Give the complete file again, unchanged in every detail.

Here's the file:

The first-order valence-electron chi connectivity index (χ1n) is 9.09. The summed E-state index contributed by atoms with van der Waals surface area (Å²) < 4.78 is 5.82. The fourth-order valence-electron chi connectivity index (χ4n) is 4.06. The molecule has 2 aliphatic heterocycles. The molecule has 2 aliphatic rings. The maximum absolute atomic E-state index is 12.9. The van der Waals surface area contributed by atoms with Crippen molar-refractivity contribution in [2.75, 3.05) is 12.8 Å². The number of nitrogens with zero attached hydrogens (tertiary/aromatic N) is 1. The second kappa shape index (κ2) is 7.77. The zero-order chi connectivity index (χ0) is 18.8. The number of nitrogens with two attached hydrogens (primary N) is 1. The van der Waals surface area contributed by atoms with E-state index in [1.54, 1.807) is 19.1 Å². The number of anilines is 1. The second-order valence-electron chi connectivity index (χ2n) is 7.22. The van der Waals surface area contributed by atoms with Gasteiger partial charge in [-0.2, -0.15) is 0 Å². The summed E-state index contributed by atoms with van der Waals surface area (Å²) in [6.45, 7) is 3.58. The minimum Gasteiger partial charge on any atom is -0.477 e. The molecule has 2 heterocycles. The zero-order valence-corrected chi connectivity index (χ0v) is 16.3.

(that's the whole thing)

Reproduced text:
The first-order valence-electron chi connectivity index (χ1n) is 9.09. The summed E-state index contributed by atoms with van der Waals surface area (Å²) < 4.78 is 5.82. The fourth-order valence-electron chi connectivity index (χ4n) is 4.06. The molecule has 2 aliphatic heterocycles. The molecule has 2 aliphatic rings. The maximum absolute atomic E-state index is 12.9. The van der Waals surface area contributed by atoms with Crippen molar-refractivity contribution in [2.75, 3.05) is 12.8 Å². The number of nitrogens with zero attached hydrogens (tertiary/aromatic N) is 1. The second kappa shape index (κ2) is 7.77. The zero-order chi connectivity index (χ0) is 18.8. The number of nitrogens with two attached hydrogens (primary N) is 1. The van der Waals surface area contributed by atoms with E-state index in [1.54, 1.807) is 19.1 Å². The number of anilines is 1. The second-order valence-electron chi connectivity index (χ2n) is 7.22. The van der Waals surface area contributed by atoms with Gasteiger partial charge in [-0.2, -0.15) is 0 Å². The summed E-state index contributed by atoms with van der Waals surface area (Å²) in [6.45, 7) is 3.58. The minimum Gasteiger partial charge on any atom is -0.477 e. The molecule has 2 heterocycles. The zero-order valence-corrected chi connectivity index (χ0v) is 16.3.